The Caprotti Poppet Valve Gear
The Caprotti poppet valve gear for steam engines was invented by an Italian, Arturo Caprotti, and patented in 1919. Caprotti was an engineer with experience of automobile engineering, and he sought to apply and adapt the principles of the valves commonly used on the internal combustion engine to the steam engine.
The flaws Caprotti found in the typical steam locomotive valve gear included:
- Because the steam engine is double acting, the same valve ports were used for both inlet and exhaust, even though steam expands in the cylinder and thus has a much greater exhaust volume.
- Since the same piston valve is used for both inlet and exhaust, as the cutoff is reduced and the inlet valve is closed earlier and earlier in the piston stroke, for expansive working and using less steam more efficiently, the exhaust valve timing is necessarily also altered, even though this is not desirable at all. To some extent this can be mitigated, but there will always be a point beyond which the exhaust valve starts being closed too early in the cycle, and the remaining exhaust steam will be under compression for the rest of the stroke. This means that the more the cutoff is reduced, the greater the engine will be 'choked' by working against compression in the exhausting side of the double acting cylinder. This gives a practical limit to how far the cutoff can be reduced in a conventional steam engine using slide or piston valves, even though the demands of efficiency would prefer otherwise.
- The only run-time adjustment permitted by a conventional valve gear is to adjust the length of travel of the valve piston, which is used to affect the amount of time the valves are open. No other adjustments are possible.
Caprotti's patent valve gear worked quite differently to common locomotive valve gears like the Walschaerts valve gear which used eccentric cranks, rods and levers to produce a backwards-and-forwards valve motion.
Instead, gearing mounted at the center of a driving wheel turned a diagonal, rotating shaft (fitted with universal joints to allow for the up-and-down motion of sprung wheels] that connected to the valve gearbox mounted atop the cylinder. Here the rotary motion of the shaft was translated using gearing and cams to actuate four valves - a seperate inlet and exhaust valve for each side of the cylinder.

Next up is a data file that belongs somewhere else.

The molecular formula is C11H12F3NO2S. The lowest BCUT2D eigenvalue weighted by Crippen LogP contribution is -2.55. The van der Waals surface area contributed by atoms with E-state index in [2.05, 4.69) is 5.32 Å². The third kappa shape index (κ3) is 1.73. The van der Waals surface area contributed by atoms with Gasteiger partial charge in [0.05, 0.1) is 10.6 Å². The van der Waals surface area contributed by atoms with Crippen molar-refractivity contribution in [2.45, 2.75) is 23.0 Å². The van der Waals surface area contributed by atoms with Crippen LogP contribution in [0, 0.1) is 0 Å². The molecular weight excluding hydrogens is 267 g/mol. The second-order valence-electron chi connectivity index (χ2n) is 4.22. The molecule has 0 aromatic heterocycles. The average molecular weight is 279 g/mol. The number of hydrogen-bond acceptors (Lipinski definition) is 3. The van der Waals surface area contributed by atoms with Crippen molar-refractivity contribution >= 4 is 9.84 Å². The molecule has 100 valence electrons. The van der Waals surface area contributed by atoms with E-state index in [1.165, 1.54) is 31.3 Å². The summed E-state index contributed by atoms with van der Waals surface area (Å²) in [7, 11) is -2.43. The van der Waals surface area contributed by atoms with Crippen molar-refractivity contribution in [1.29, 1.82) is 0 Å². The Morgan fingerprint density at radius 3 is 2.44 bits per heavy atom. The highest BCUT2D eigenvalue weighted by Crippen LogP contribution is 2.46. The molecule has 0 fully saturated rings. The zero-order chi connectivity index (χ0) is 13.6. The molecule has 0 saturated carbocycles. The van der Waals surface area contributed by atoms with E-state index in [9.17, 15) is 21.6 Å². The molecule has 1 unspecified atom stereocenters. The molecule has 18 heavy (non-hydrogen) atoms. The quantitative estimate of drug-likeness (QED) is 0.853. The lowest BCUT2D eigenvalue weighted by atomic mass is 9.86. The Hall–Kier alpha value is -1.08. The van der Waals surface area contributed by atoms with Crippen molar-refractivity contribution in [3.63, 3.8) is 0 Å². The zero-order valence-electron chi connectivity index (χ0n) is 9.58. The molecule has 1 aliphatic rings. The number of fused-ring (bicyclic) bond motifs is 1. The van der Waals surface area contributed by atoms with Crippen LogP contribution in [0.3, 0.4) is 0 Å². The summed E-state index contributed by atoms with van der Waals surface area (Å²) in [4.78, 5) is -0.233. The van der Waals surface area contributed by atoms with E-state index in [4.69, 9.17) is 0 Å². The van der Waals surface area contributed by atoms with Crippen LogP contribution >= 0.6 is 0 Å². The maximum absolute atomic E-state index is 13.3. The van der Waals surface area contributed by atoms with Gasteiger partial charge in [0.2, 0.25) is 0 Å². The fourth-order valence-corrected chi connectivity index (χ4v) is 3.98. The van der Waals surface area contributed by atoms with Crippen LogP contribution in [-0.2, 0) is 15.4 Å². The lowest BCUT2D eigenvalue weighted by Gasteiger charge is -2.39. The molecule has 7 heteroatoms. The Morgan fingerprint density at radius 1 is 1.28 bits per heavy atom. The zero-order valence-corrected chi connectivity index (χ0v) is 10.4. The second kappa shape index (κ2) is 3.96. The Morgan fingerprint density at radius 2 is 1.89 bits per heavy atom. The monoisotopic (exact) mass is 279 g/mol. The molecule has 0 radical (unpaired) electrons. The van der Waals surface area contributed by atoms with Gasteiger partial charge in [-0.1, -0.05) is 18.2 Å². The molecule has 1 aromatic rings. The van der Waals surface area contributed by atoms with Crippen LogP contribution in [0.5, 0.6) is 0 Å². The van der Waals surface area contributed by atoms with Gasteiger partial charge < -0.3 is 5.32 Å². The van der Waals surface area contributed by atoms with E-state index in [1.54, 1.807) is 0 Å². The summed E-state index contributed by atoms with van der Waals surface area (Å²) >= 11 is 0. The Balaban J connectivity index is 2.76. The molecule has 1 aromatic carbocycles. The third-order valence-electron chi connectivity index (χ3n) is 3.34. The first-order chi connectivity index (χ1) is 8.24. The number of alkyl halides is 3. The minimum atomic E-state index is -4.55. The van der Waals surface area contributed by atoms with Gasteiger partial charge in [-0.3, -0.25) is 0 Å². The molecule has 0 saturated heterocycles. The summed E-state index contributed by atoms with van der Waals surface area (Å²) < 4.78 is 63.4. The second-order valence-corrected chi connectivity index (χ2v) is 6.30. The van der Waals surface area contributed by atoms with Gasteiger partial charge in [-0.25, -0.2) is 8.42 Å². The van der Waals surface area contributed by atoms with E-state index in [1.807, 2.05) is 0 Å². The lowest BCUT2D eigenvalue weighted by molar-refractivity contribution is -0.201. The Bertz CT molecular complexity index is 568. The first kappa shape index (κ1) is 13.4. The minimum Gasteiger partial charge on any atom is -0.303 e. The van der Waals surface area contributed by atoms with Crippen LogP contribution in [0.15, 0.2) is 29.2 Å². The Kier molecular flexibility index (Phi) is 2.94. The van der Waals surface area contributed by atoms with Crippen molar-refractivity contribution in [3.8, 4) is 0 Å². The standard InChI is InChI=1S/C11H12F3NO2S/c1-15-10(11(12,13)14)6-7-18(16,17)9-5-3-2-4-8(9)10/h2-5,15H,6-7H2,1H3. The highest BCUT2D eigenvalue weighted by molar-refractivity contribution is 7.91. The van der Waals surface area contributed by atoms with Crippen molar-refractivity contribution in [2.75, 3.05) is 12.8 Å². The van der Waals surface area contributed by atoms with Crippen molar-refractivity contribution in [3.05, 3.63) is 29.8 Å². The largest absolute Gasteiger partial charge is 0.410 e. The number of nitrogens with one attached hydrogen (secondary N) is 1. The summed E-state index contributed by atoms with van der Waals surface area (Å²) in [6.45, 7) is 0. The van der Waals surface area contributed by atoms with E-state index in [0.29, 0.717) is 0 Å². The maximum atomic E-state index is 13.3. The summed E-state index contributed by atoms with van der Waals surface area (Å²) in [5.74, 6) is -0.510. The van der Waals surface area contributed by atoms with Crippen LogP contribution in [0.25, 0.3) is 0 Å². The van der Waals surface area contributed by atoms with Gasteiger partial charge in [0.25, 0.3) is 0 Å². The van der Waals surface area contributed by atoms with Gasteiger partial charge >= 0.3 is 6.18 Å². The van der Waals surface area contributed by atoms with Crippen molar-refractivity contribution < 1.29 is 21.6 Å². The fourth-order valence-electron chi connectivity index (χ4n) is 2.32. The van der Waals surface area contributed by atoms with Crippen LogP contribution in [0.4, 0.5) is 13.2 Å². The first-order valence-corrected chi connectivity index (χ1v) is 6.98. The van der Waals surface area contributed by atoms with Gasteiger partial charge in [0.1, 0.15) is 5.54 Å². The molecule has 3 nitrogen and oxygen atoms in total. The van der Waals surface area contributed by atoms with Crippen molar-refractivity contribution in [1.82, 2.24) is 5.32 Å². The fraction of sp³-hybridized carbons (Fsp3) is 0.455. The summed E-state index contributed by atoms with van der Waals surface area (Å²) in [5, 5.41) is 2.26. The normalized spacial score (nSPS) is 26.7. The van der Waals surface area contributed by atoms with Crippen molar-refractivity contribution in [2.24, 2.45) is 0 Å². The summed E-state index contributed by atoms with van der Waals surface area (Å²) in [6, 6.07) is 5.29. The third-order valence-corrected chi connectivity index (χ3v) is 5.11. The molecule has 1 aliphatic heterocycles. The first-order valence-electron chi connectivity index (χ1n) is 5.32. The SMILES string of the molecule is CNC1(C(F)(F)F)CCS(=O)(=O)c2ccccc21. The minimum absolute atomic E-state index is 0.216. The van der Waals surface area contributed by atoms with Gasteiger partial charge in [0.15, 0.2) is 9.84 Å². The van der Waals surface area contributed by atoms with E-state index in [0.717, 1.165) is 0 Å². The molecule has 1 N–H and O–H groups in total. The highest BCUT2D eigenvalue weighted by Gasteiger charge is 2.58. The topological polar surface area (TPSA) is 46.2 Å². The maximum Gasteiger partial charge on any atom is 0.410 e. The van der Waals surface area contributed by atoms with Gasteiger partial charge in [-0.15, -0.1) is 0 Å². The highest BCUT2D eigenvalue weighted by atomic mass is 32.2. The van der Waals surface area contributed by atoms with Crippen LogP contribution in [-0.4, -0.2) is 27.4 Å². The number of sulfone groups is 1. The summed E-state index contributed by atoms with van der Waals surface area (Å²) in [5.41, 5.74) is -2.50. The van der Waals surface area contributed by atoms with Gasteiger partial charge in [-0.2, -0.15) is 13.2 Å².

In Caprotti's original design, the exhaust valve timing was fixed, always opening and closing at the same points in the cycle. The inlet valve timing was adjustable to allow for the valve to close sooner or later in the stroke, allowing different degrees of expansive working as demanded. Of course, as demanded by the steam locomotive, the valve gear was fully reversible to allow the locomotive to move backwards - many, but by no means all, marine and stationary engines only run in forward. The Caprotti gear also allowed the locomotive to be as efficient in reverse as in forward motion, while a conventional valve gear was tuned for efficiency only in forward motion.
Service Use in Europe
In 1921 the FS (Italian Railways) began to install Caprotti gear on some of its locomotives, and this was followed by experimental applications all over the world, though it would be fair to say that nowhere else in the world was the Caprotti gear quite as popular as in its inventor's native land. In addition, the gear was applied to numerous marine engines.
In the United States it was tried by several railroads, but with no conspicuous success. The first to try it was the B&O in 1927, on both a 2-8-0 freight locomotive and a 4-6-2 Pacific (No. 5320 "President Cleveland"). It was removed fairly quickly, as were similar attempts by the Reading, the Southern Pacific and Union Pacific.